- The Washington Times - Thursday, May 12, 2016

Congress is moving to increase the war powers and longevity of the nation’s top military officer, while removing any whiff of politics by delinking Senate confirmation from presidential election years.

Giving the chairman of the joint chiefs of staff more say in how to fight an ongoing war is a result of Congress‘ frustration with the Obama administration’s execution of conflicts in Afghanistan, Iraq and Syria, a former war planner says.

The reforms are part of Congress‘ and the Pentagon’s ongoing restructuring under the landmark 1986 Goldwater-Nichols Act. It transformed the armed forces into regional combatant commands to run operations in the Middle East, Europe, the Pacific and other areas. It also gave rise to U.S. Special Operations Command, putting unconventional warriors on a par in importance with infantry and air power.

Chairmen of the Joint Chiefs of Staff currently serve two two-year terms, unlike their brethren — the chiefs of the Navy, Air Force, Marine Corps, Army and National Guard — who serve one four-year stint.

The change would mean the chairman, who is the chief military adviser to the commander in chief and to the defense secretary, would serve a four-year term and undergo only one Senate confirmation, not two, unless a president wants to extend the tenure.

“The committee believes that a longer term of office for the chairman provides greater stability and continuity of military leadership at the Department of Defense,” the budget policy bill states. “Furthermore, by staggering the chairman’s term of office such that it is not aligned with the 4-year presidential election cycle, the committee believes that the chairman’s role in providing independent military advice to the president and Secretary of Defense is reinforced.”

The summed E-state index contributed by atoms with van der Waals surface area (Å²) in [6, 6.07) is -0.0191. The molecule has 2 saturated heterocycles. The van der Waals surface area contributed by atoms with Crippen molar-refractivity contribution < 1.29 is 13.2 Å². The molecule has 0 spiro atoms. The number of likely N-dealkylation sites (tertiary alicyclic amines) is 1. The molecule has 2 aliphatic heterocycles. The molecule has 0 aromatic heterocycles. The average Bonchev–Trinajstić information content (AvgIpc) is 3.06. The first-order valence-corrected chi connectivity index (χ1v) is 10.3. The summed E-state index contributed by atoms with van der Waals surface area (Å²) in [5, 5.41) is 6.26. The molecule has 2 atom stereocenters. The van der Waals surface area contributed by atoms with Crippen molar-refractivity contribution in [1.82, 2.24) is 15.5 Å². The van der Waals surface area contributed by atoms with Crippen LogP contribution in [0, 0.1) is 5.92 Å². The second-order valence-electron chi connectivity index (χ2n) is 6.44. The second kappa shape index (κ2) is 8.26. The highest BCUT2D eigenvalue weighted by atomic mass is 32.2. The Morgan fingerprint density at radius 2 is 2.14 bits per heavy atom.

The chairman turnover is now on such a schedule, with Marine Corps Gen. Joseph Dunford having taken the job as the top military officer in September 2015. He is scheduled to retire in 2019.

“It is already off cycle, but we want to make sure it stays that way,” said Claude Chafin, a spokesman for the House Armed Services Committee.

Gen. Dunford will remain on the two-year schedule, as the bill would not take effect until 2019.

All chairmen have served their full two two-year terms since 1986, except Marine Gen. Peter Pace. He was not renominated by President George W. Bush due to his ties to the Iraq War.

The chairman also would receive new powers under the House measure. By law, the post now advises the president on strategy development and war planning for, say, Iran or the Islamic State terrorist organization.

The bill would broaden the role to also advising on ongoing operations. In other words, the Joint Chiefs chairman would have a bigger voice in how to fight a war carried out by combatant commanders.

The chairman also would weigh in on which forces to move from one command to another to meet the war’s demands.